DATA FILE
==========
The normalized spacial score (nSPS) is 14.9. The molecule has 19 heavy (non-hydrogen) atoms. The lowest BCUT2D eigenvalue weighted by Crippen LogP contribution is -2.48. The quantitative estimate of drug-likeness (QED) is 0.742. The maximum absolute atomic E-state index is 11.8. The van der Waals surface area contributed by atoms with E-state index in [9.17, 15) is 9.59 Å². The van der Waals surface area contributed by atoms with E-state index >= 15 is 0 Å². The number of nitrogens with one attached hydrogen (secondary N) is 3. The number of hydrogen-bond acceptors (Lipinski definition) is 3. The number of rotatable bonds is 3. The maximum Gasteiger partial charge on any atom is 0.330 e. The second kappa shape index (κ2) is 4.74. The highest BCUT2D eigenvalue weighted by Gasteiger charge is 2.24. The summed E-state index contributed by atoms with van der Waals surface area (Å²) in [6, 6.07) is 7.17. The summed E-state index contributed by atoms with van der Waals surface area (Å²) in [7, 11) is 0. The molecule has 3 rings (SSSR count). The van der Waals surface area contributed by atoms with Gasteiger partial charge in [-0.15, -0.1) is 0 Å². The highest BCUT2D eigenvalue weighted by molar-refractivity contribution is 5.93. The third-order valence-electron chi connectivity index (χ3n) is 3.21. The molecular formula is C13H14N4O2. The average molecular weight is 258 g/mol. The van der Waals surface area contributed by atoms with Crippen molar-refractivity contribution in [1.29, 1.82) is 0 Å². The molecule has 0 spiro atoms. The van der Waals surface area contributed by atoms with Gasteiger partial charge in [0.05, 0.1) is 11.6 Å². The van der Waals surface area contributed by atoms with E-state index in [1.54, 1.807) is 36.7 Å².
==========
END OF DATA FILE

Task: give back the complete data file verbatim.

The normalized spacial score (nSPS) is 14.9. The molecule has 19 heavy (non-hydrogen) atoms. The lowest BCUT2D eigenvalue weighted by Crippen LogP contribution is -2.48. The quantitative estimate of drug-likeness (QED) is 0.742. The maximum absolute atomic E-state index is 11.8. The van der Waals surface area contributed by atoms with E-state index in [9.17, 15) is 9.59 Å². The van der Waals surface area contributed by atoms with E-state index >= 15 is 0 Å². The number of nitrogens with one attached hydrogen (secondary N) is 3. The number of hydrogen-bond acceptors (Lipinski definition) is 3. The number of rotatable bonds is 3. The maximum Gasteiger partial charge on any atom is 0.330 e. The second kappa shape index (κ2) is 4.74. The highest BCUT2D eigenvalue weighted by Gasteiger charge is 2.24. The summed E-state index contributed by atoms with van der Waals surface area (Å²) in [6, 6.07) is 7.17. The summed E-state index contributed by atoms with van der Waals surface area (Å²) in [7, 11) is 0. The molecule has 3 rings (SSSR count). The van der Waals surface area contributed by atoms with Gasteiger partial charge in [-0.15, -0.1) is 0 Å². The highest BCUT2D eigenvalue weighted by molar-refractivity contribution is 5.93. The third-order valence-electron chi connectivity index (χ3n) is 3.21. The molecular formula is C13H14N4O2. The average molecular weight is 258 g/mol. The van der Waals surface area contributed by atoms with Crippen molar-refractivity contribution in [1.29, 1.82) is 0 Å². The molecule has 0 spiro atoms. The van der Waals surface area contributed by atoms with Gasteiger partial charge in [0.05, 0.1) is 11.6 Å². The van der Waals surface area contributed by atoms with E-state index in [1.54, 1.807) is 36.7 Å².